2
$\begingroup$

Deformation theory tag info https://mathoverflow.net/tags/deformation-theory/info is very minimal and says almost nothing:

deformation theory is the study of infinitesimal conditions associated with varying a solution P of a problem to slightly different solutions $P_\epsilon$, where $\epsilon$ is a small number, or vector of small quantities.

Can some experienced user consider editing the tag info to make it better?

What I understood (from nlab) is the following.

A typical problem in deformation theory is the following :

Given a map $f:X\rightarrow Y$ (in a category), injective maps (monomorphisms) of special kind $i_X:X\rightarrow \tilde{X}$ and $i_Y:Y\rightarrow \tilde{Y}$ can we find a map $g:\tilde{X}\rightarrow \tilde{Y}$ such that $g\circ i_X=i_Y\circ f$. This map $g$ is called an infinitesimal deformation of $f$.

Does adding this content for tag info make it any better?

$\endgroup$
  • $\begingroup$ I will mention that this is one of the problematic tag-infos mentioned quite a long time ago in another meta posts (created by copying from another source without any attribution): Recent suggested tag wiki edits. (Also related to this problem: Should tag-wiki include a source where it is taken from?) It has been improved since then a bit - at least to include some links to the sources. $\endgroup$ – Martin Sleziak Dec 27 '18 at 10:46
  • $\begingroup$ @MartinSleziak I do not know what to reply for you comment. I just wanted to say I read your comment :) Thanks. $\endgroup$ – Praphulla Koushik Dec 27 '18 at 12:53
  • 2
    $\begingroup$ The nlab's definition is weird and idiosyncratic (like their definitions often are). Adding it to this tag would just make things confusing. $\endgroup$ – Andy Putman Dec 27 '18 at 19:20
  • $\begingroup$ Also, the sentence in the tag info at present (I will edit it into the question above) is just bad writing. $\endgroup$ – David Roberts Dec 27 '18 at 20:04
  • $\begingroup$ @DavidRoberts it is taken from Wikipedia article en.m.wikipedia.org/wiki/Deformation_theory $\endgroup$ – Praphulla Koushik Dec 28 '18 at 2:27
  • $\begingroup$ @AndyPutman I am not experienced enough to comment about definitions given in nlab.. Can you take some time to write down tag wiki for this.. $\endgroup$ – Praphulla Koushik Dec 28 '18 at 6:00
  • $\begingroup$ No, I don't have the time to edit tag info's -- what little time I have to spend here on MO I prefer to spend engaging in mathematics rather than moderation. $\endgroup$ – Andy Putman Dec 28 '18 at 17:39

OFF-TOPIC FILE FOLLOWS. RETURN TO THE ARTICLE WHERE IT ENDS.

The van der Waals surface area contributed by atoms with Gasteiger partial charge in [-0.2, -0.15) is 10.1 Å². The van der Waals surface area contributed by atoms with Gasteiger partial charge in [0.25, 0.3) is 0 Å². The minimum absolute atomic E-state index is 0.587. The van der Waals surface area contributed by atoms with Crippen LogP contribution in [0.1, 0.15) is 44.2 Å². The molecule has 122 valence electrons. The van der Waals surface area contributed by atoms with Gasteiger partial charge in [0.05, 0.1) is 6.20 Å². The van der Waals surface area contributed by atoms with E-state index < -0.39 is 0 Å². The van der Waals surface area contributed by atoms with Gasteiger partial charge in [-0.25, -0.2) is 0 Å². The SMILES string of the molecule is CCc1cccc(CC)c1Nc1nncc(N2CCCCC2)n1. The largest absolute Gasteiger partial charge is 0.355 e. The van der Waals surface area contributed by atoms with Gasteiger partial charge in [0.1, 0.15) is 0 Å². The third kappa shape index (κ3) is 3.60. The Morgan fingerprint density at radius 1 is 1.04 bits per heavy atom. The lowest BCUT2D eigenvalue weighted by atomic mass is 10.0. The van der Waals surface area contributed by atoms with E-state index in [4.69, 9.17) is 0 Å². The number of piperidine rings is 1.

• $\begingroup$ (I realize that participating in meta violates that policy somewhat; however, spending lots of time on minutia like tag info's would be far more of a time sink) $\endgroup$ – Andy Putman Dec 28 '18 at 17:41
  • 1
    $\begingroup$ @AndyPutman Thanks for those wise words.. I have wasted so much time on this... I did not had any motivation/necessity to learn deformation theory nor any of the statements in wikipedia/n lab I understand.. I think it better to spend time on things that I find interesting (knowing what it is).. Thanks again.. :) $\endgroup$ – Praphulla Koushik Dec 29 '18 at 3:53
2
$\begingroup$

I changed it to:

Deformation theory is the study of how the properties of an object change as the parameters defining it are changed by a small, possibly infinitesimal amount.

Is that reasonable?

$\endgroup$
  • $\begingroup$ So, what you are saying is.. we have a collection of objects $\{X(t)\}$ over some index set $\Lambda$ with $t\in \Lambda$.... There is also some compatibility depending on what $\Lambda$ is... if $\Lambda$ is a topological space then we want $X(t)$ to vary continuously and if $\Lambda$ is smooth we want $X(t)$ to vary smoothly and similarly in other cases.., now suppose $X(0)$ is a connected manifold we see if $X(\epsilon)$ is also connected manifold.. Is it something like that? If I don’t understand it is just that I did not understand, not that what you said is not reasonable... :) :) $\endgroup$ – Praphulla Koushik Dec 28 '18 at 11:22
  • $\begingroup$ @PraphullaKoushik That is one reasonable way to interpret it. $\endgroup$ – S. Carnahan Dec 28 '18 at 14:23
  • $\begingroup$ Sir, I do not want to keep on asking questions.. last one :) can you think of some paper/book that says something about deformation theory, gives a rough idea of what it is and something that is not in first two pages of google search for “deformation theory”... I have checked almost all references (Hartshorne’s Deformation theory book, Nitin Nitsure’s notes) but did not understand anything :) :) :) You can atleast say what background do I need to understand deformation theory,, I am familiar with schemsand some cohomology as in Hartshorne Algebriac geometry,, $\endgroup$ – Praphulla Koushik Dec 28 '18 at 14:52
  • 3
    $\begingroup$ @PraphullaKoushik I do not know of any general references, and I doubt any exist. I chose this definition based on how I see mathematicians using the term. However, I don't think there is a unifying theory that encompasses all examples from all fields. I note that neither the Wikipedia article nor nLab say anything about, e.g., Popa's work on deformations of von Neumann algebras. $\endgroup$ – S. Carnahan Dec 28 '18 at 15:16

You must log in to answer this question.

Not the answer you're looking for? Browse other questions tagged .